Tips For Bone Health by a Fort Lauderdale Chiropractor

Chiropractor Adjusting Senior Citizens

Doctors of chiropractic are interested in several areas of your health but the chief among these, of course, is your bone health. Bad bones can lead to an array of problems that can begin in youth and carry on through adulthood and later into life, stifling movement and, as a consequence, limiting lifestyle activities.

As a chiropractor in Fort Lauderdale, I have seen many cases of people whose bone health has been compromised, whether through an accident, poor diet, lack of exercise, or a combination of these. But a skilled licensed doctor of chiropractic is also trained to employ many methods of treatment to address conditions arising from health issues such as osteoporosis. A chiropractor knows how to heal injuries to the bone structure or any compromised issue of health that can make bones generally weak. Through use of spinal manipulation, a chiropractor will heal pain and stiffness, ease inflammation that has a negative effects on the body’s ligaments and joints, which, in turn, affects the bones. Weakened tissues can lead to weakened bones and as we age, this condition often worsens.

There are many things you should know about bone health. According to webMD, one in two women and one in four men over 50 will have an osteoporosis-related fracture in her/his remaining lifetime. “Yet the advanced effects of bone loss – a humped upper back or easily shattered limbs – does not have to be in the future of people who eat wisely and exercise regularly,” the website states.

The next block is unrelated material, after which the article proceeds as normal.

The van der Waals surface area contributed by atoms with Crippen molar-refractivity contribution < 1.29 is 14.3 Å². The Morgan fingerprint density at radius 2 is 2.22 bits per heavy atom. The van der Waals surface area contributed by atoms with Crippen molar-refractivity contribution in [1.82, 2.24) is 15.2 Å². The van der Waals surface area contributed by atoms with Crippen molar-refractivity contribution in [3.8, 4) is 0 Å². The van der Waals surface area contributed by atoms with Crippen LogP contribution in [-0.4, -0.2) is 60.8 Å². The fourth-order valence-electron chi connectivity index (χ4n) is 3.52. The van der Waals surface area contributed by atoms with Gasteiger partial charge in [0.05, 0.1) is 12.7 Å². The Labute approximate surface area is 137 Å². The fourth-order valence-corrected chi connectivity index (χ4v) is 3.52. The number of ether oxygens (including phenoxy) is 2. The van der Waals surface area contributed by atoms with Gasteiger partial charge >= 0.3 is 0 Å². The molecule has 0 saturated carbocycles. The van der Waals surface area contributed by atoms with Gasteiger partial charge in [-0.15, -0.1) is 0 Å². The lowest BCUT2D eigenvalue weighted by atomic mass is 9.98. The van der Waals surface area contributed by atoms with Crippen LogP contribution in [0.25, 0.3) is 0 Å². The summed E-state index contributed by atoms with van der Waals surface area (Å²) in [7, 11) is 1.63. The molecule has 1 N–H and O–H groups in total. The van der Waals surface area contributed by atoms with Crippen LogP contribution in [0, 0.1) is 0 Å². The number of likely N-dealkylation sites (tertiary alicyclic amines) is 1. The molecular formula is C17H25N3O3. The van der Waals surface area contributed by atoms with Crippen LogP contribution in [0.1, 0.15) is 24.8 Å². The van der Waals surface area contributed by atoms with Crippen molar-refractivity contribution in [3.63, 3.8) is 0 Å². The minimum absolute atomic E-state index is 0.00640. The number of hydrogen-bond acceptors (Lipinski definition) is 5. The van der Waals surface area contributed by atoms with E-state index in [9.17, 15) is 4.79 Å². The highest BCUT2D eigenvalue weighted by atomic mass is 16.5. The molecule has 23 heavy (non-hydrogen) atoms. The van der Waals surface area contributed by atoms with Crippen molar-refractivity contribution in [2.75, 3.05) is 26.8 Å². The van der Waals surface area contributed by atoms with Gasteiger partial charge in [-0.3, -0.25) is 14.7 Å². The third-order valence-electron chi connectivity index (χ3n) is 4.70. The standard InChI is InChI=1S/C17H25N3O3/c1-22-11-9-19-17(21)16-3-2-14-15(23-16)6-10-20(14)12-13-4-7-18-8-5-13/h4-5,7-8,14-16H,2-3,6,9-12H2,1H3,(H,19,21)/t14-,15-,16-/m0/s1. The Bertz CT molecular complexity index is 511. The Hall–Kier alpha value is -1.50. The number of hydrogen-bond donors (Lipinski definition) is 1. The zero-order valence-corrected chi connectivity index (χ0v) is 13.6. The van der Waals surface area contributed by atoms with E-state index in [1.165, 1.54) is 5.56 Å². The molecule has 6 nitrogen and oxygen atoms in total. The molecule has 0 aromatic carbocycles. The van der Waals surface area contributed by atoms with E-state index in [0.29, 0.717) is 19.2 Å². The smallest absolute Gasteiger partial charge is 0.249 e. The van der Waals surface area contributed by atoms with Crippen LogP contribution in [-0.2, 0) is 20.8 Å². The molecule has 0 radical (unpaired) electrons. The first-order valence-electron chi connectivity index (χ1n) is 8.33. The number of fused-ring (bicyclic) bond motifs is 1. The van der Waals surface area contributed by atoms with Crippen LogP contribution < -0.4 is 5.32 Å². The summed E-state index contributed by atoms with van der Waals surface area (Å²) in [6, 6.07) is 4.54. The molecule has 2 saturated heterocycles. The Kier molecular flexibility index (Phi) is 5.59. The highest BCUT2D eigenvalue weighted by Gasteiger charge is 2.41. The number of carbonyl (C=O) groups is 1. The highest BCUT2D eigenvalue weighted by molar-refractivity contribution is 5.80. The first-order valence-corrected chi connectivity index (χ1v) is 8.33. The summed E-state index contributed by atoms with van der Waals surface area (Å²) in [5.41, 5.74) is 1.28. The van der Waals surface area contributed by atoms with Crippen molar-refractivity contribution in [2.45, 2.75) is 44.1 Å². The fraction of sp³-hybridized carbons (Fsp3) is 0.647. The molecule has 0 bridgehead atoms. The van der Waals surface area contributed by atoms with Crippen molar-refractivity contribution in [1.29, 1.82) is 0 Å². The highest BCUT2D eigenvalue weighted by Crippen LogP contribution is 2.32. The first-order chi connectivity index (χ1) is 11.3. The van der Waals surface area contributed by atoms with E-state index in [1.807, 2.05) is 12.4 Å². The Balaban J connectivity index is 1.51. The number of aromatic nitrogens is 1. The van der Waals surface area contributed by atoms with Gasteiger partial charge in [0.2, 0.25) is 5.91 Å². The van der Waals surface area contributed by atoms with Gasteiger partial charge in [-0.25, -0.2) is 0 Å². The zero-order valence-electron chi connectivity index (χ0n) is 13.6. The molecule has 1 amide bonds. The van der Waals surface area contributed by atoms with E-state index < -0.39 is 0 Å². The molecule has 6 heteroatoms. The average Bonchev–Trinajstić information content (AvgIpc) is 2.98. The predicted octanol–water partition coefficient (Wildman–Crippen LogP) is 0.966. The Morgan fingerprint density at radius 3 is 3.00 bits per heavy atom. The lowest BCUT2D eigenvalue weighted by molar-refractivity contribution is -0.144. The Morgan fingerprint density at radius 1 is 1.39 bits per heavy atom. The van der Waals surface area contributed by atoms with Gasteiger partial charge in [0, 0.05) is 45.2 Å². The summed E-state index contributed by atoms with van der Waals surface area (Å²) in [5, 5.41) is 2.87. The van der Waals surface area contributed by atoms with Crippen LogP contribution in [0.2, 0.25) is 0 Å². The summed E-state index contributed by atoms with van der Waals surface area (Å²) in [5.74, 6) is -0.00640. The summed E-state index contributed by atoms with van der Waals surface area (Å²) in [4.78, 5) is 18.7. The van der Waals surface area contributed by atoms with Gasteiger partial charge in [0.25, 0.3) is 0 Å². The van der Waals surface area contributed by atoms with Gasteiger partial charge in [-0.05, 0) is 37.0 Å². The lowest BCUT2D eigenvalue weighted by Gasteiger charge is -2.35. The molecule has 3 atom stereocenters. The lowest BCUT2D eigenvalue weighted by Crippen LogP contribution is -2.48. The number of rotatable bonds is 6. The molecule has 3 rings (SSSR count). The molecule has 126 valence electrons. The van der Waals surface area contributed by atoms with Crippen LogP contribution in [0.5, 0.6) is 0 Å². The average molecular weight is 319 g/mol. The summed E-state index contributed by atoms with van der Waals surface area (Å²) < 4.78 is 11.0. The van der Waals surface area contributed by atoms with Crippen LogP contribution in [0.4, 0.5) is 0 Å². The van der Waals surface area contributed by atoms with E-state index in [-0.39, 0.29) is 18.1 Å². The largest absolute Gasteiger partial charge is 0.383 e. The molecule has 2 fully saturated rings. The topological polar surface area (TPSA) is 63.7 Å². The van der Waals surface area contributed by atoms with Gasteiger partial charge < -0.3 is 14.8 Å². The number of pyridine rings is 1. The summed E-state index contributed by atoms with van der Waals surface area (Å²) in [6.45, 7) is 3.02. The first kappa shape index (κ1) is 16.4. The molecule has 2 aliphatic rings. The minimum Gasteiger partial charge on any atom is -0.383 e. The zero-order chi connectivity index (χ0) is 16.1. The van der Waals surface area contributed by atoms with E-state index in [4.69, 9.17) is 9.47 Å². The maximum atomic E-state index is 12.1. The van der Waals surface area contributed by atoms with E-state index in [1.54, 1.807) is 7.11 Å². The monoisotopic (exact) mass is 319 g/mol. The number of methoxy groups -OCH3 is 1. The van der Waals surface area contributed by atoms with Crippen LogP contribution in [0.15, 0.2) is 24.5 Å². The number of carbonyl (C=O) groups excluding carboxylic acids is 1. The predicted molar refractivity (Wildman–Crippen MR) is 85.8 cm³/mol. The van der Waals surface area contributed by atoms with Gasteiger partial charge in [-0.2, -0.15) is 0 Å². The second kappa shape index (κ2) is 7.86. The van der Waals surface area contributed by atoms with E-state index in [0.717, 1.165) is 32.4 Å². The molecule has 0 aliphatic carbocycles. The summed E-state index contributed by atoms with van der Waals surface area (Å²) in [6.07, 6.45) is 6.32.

But what, exactly, are bones? They are living tissue, containing nerves, blood, vessels, and marrow, where blood cells are created. As I addressed in a previous article, bones are constantly tearing down and rebuilding themselves. If they did not, they would break regularly.

To prevent osteoporosis, which are porous bones, you need calcium and vitamin D. WebMD cites author D. Annemarie Colbin, Ph.D., who wrote “Food and Our Bones: The Natural Way to Prevent Osteoporosis.” Colbin, according to the website, gives us good advice when it comes to bones and diet: “Look at the animals with the largest bones, such as cows and elephants. What do they eat?” she asks. “Leafy plants.” Which means the biggest component of a bone-healthy diet is leafy greens, both cooked and raw, providing you calcium, vitamin K, potassium and other vital minerals and nutrients.

It cannot be stressed enough: Diet and exercise are keys to maintaining healthy bones. Women over 50, however, may also need calcium supplements. The Institute of Medicine advises women over 50 to take about 1,200 mg daily. Consult a chiropractor to understand the type of calcium – calcium citrate or calcium carbonate – to take, as well as the dosage. There are medications available for people who have suffered bone loss – the best advice is to consult a doctor about the best program for your individual lifestyle. Most times, a refrigerator stocked with vegetables and healthy proteins and fats is the best thing to help bones stay strong.